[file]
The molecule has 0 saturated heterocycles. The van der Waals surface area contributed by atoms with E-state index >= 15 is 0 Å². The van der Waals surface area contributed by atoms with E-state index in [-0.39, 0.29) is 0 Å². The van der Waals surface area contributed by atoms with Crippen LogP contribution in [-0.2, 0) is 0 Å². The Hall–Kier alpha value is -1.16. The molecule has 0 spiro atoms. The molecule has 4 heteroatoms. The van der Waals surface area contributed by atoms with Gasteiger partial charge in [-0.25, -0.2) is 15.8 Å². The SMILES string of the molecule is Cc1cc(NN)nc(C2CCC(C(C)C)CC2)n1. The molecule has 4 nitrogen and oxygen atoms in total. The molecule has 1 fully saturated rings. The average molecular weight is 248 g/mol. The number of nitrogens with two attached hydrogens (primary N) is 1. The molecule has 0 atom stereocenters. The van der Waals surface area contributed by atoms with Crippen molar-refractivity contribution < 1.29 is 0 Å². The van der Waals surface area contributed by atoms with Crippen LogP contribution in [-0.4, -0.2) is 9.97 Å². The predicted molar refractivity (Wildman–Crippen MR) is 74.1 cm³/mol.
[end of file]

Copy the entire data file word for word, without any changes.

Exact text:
The molecule has 0 saturated heterocycles. The van der Waals surface area contributed by atoms with E-state index >= 15 is 0 Å². The van der Waals surface area contributed by atoms with E-state index in [-0.39, 0.29) is 0 Å². The van der Waals surface area contributed by atoms with Crippen LogP contribution in [-0.2, 0) is 0 Å². The Hall–Kier alpha value is -1.16. The molecule has 0 spiro atoms. The molecule has 4 heteroatoms. The van der Waals surface area contributed by atoms with Gasteiger partial charge in [-0.25, -0.2) is 15.8 Å². The SMILES string of the molecule is Cc1cc(NN)nc(C2CCC(C(C)C)CC2)n1. The molecule has 4 nitrogen and oxygen atoms in total. The molecule has 1 fully saturated rings. The average molecular weight is 248 g/mol. The number of nitrogens with two attached hydrogens (primary N) is 1. The molecule has 0 atom stereocenters. The van der Waals surface area contributed by atoms with Crippen molar-refractivity contribution < 1.29 is 0 Å². The van der Waals surface area contributed by atoms with Crippen LogP contribution in [-0.4, -0.2) is 9.97 Å². The predicted molar refractivity (Wildman–Crippen MR) is 74.1 cm³/mol.